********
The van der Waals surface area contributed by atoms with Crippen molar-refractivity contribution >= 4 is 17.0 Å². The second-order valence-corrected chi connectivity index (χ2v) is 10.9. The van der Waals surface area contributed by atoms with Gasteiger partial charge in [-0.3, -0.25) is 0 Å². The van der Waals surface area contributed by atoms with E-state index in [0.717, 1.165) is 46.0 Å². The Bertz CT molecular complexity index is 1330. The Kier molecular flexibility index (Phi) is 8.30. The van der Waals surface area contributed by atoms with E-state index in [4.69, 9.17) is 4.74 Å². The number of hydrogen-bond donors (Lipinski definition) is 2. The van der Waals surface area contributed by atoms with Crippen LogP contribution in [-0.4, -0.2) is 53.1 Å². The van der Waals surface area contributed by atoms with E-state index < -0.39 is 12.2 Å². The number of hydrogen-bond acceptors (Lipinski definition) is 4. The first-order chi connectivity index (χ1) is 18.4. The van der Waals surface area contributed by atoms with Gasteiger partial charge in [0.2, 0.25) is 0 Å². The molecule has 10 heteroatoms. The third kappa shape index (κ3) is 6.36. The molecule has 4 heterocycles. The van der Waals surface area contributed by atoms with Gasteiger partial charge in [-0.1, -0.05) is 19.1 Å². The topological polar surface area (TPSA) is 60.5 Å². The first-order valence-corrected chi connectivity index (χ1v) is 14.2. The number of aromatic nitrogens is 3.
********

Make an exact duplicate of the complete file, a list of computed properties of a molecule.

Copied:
The van der Waals surface area contributed by atoms with Crippen molar-refractivity contribution >= 4 is 17.0 Å². The second-order valence-corrected chi connectivity index (χ2v) is 10.9. The van der Waals surface area contributed by atoms with Gasteiger partial charge in [-0.3, -0.25) is 0 Å². The van der Waals surface area contributed by atoms with E-state index in [0.717, 1.165) is 46.0 Å². The Bertz CT molecular complexity index is 1330. The Kier molecular flexibility index (Phi) is 8.30. The van der Waals surface area contributed by atoms with E-state index in [4.69, 9.17) is 4.74 Å². The number of hydrogen-bond donors (Lipinski definition) is 2. The van der Waals surface area contributed by atoms with Crippen LogP contribution in [-0.4, -0.2) is 53.1 Å². The van der Waals surface area contributed by atoms with E-state index < -0.39 is 12.2 Å². The number of hydrogen-bond acceptors (Lipinski definition) is 4. The first-order chi connectivity index (χ1) is 18.4. The van der Waals surface area contributed by atoms with Gasteiger partial charge in [0.2, 0.25) is 0 Å². The molecule has 10 heteroatoms. The third kappa shape index (κ3) is 6.36. The molecule has 4 heterocycles. The van der Waals surface area contributed by atoms with Gasteiger partial charge in [-0.1, -0.05) is 19.1 Å². The topological polar surface area (TPSA) is 60.5 Å². The first-order valence-corrected chi connectivity index (χ1v) is 14.2. The number of aromatic nitrogens is 3.